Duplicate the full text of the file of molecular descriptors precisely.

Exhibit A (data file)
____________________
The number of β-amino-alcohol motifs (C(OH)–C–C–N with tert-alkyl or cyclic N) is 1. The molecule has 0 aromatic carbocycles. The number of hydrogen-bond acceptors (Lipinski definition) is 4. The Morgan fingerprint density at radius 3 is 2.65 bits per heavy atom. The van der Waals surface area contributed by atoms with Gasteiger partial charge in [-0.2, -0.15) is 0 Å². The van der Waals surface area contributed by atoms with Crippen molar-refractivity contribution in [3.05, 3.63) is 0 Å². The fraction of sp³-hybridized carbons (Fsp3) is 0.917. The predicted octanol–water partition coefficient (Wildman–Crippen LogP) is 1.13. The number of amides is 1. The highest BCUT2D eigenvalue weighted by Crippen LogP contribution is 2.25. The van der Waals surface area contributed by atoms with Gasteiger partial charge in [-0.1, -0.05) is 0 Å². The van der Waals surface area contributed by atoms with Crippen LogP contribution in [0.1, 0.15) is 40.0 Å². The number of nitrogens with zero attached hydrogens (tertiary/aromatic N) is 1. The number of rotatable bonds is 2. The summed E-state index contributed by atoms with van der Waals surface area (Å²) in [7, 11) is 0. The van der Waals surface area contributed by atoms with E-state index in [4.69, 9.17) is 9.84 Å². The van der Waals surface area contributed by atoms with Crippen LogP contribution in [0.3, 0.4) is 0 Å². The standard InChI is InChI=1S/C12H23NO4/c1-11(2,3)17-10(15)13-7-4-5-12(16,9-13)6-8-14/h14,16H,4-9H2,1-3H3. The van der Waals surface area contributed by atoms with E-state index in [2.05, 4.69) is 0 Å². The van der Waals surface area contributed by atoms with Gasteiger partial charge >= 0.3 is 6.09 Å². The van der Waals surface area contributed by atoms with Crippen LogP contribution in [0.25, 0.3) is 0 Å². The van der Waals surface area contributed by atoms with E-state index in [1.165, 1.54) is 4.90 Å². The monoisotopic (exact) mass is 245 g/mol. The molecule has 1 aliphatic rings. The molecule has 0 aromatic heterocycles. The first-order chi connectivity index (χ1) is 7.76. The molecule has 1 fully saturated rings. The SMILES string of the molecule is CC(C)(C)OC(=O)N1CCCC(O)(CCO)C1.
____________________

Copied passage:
The number of β-amino-alcohol motifs (C(OH)–C–C–N with tert-alkyl or cyclic N) is 1. The molecule has 0 aromatic carbocycles. The number of hydrogen-bond acceptors (Lipinski definition) is 4. The Morgan fingerprint density at radius 3 is 2.65 bits per heavy atom. The van der Waals surface area contributed by atoms with Gasteiger partial charge in [-0.2, -0.15) is 0 Å². The van der Waals surface area contributed by atoms with Crippen molar-refractivity contribution in [3.05, 3.63) is 0 Å². The fraction of sp³-hybridized carbons (Fsp3) is 0.917. The predicted octanol–water partition coefficient (Wildman–Crippen LogP) is 1.13. The number of amides is 1. The highest BCUT2D eigenvalue weighted by Crippen LogP contribution is 2.25. The van der Waals surface area contributed by atoms with Gasteiger partial charge in [-0.1, -0.05) is 0 Å². The van der Waals surface area contributed by atoms with Crippen LogP contribution in [0.1, 0.15) is 40.0 Å². The number of nitrogens with zero attached hydrogens (tertiary/aromatic N) is 1. The number of rotatable bonds is 2. The summed E-state index contributed by atoms with van der Waals surface area (Å²) in [7, 11) is 0. The van der Waals surface area contributed by atoms with E-state index in [4.69, 9.17) is 9.84 Å². The van der Waals surface area contributed by atoms with Crippen LogP contribution in [0.3, 0.4) is 0 Å². The standard InChI is InChI=1S/C12H23NO4/c1-11(2,3)17-10(15)13-7-4-5-12(16,9-13)6-8-14/h14,16H,4-9H2,1-3H3. The van der Waals surface area contributed by atoms with E-state index in [2.05, 4.69) is 0 Å². The van der Waals surface area contributed by atoms with Gasteiger partial charge >= 0.3 is 6.09 Å². The van der Waals surface area contributed by atoms with Crippen LogP contribution in [0.25, 0.3) is 0 Å². The van der Waals surface area contributed by atoms with E-state index in [1.165, 1.54) is 4.90 Å². The monoisotopic (exact) mass is 245 g/mol. The molecule has 1 aliphatic rings. The molecule has 0 aromatic heterocycles. The first-order chi connectivity index (χ1) is 7.76. The molecule has 1 fully saturated rings. The SMILES string of the molecule is CC(C)(C)OC(=O)N1CCCC(O)(CCO)C1.